by Tony Aiello, CBSNewYork.com
Spanish-speakers will have an advantage when Pope Francis visits the US next week. He’ll be speaking their language – a lot.
The Holy Father has 18 public addresses on his schedule. Fourteen will be in Spanish, according to a Vatican spokesman.
Fr. Federico Lombardi says English remarks have been prepared for Francis for the welcoming at the White House on Sept. 23, his speech to a joint session of Congress the next day, a meeting with United Nations’ staffers in New York on Sept. 25, and brief “thank you” remarks to organizers of the World Meeting of Families on Sept. 27 in Philadelphia.
But with Francis, what the Vatican schedules isn’t always what the Pope delivers. He’s famous for his last minute ad-libs, which could mean more English on the U.S. trip. Or – less.
He tossed remarks prepared in English several times earlier this year while visiting the Philippines, substituting off-the-cuff entreaties in his native Spanish. So who knows how the spirit will move him as he visits Washington, DC, New York City, and Philadelphia?
Francis, born Jorge Mario Bergoglio in Argentina, learned Italian from his immigrant parents and grandparents. He’s fluent in Latin, in part because while he was studying for the Jesuit priesthood students were expected to converse in Latin during free time, according to papal biographer Austen Ivereigh.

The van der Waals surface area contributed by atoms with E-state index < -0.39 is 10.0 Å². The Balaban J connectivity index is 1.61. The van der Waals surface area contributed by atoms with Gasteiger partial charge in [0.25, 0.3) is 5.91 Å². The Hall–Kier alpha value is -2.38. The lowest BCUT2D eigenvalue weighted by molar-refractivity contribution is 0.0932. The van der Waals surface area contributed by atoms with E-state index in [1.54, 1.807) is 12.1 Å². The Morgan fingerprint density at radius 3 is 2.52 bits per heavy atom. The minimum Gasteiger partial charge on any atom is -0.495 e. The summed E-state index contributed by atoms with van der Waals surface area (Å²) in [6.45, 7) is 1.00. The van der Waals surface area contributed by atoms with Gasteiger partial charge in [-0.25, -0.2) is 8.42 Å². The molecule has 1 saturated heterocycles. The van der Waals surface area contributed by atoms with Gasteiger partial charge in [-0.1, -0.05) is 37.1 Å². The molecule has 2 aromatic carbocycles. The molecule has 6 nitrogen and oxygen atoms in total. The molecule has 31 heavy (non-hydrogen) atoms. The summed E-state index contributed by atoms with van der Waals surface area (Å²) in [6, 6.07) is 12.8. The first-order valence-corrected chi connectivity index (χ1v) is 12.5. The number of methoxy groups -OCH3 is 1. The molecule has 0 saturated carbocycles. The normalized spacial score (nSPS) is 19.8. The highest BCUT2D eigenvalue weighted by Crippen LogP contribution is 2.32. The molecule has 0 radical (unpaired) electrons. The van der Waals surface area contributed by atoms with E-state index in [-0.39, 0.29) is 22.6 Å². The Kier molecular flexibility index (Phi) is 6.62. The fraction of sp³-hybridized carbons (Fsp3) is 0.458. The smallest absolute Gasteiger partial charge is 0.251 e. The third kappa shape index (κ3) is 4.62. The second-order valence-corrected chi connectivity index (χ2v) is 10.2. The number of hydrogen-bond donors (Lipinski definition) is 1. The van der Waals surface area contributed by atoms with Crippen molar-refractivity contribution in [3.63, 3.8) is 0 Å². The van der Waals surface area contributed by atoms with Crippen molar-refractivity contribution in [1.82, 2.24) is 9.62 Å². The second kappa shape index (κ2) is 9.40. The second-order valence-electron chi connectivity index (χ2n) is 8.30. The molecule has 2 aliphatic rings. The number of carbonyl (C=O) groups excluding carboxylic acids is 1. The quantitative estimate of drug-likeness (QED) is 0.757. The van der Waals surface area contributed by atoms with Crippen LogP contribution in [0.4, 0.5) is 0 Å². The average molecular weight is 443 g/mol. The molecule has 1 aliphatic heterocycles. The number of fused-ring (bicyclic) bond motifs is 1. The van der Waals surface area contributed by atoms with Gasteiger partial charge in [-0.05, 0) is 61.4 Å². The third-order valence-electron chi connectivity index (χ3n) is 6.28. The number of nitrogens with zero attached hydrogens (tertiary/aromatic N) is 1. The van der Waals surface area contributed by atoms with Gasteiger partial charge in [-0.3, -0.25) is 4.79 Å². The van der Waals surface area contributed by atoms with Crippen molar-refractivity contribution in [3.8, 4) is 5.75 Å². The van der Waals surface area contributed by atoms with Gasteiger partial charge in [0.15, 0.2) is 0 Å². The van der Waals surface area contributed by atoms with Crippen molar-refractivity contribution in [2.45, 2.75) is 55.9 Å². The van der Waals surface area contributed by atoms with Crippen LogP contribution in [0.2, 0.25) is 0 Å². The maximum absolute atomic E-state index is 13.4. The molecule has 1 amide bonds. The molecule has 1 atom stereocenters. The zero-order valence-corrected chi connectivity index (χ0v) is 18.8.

Ivereigh says then-Father Bergoglio spent several weeks in Ireland in 1980 working on his English, but without much success. Ivereigh says Bergoglio also studied German while preparing a thesis on the life of a renowned theologian.
The night Francis was elected in March, 2013, I asked retired Cardinal Theodore McCarrick if the new pope spoke English well.
“I have no idea,” McCarrick said. “We always speak Spanish with each other.”
The pope has admitted he struggles with English, using the Italian word stonatissimo to describe his difficulties. It translates as “very tone deaf.”
“The one language that always caused me big problems was English, especially its pronunciation, because I am stonatissimo,” he told a biographer in 2010.
The tone deafness extends beyond English. Unlike his predecessors Benedict XVI and St. John Paul II, Francis almost never sings at public celebrations of the Mass.